Statistics teaching can be more effective if teachers determine what it is they really want students to know and do as a result of their course - and then provide activities designed to develop the performance they desire. Appropriate assessment needs to be incorporated into the learning process so that teachers and students can determine whether the learning goals are being achieved - in time to do something about shortcomings before the course is over. Teachers need to consider the implications of research findings and determine how they relate to particular courses, students, and available resources. There is not just one blueprint for change.
Statistics educators should think about and continually assess their personal theories of learning and teaching in light of the evidence classroom experience provides. Teachers should experiment with different teaching approaches and activities and monitor the results, not only by using conventional tests but by carefully listening to students and evaluating information reflecting different aspects of their learning. In this way, teachers may continually analyze and refine their theories of how students learn statistics.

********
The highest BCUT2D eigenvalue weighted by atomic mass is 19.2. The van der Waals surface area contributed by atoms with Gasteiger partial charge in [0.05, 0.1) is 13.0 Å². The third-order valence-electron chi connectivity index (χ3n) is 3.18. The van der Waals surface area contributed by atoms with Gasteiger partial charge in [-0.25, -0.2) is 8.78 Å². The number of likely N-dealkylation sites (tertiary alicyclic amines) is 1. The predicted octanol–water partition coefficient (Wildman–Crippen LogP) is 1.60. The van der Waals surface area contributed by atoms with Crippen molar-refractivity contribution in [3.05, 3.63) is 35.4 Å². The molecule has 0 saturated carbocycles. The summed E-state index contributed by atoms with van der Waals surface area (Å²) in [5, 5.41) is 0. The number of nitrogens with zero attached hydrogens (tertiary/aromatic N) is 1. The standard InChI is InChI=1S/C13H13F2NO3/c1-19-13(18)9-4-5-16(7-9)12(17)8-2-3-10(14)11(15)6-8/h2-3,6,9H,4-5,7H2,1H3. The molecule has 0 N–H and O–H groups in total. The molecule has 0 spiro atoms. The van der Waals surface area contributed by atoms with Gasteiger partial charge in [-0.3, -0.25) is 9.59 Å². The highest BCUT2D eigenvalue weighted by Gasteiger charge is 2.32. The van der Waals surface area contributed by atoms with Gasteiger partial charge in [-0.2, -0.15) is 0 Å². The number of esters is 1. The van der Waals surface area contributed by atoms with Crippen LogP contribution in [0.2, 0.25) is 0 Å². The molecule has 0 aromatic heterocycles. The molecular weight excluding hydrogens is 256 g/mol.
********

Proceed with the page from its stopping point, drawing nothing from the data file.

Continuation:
Finally, students should be encouraged to assess their own learning as well as their notions of how they learn, by giving them opportunities to reflect on the teaching/learning process.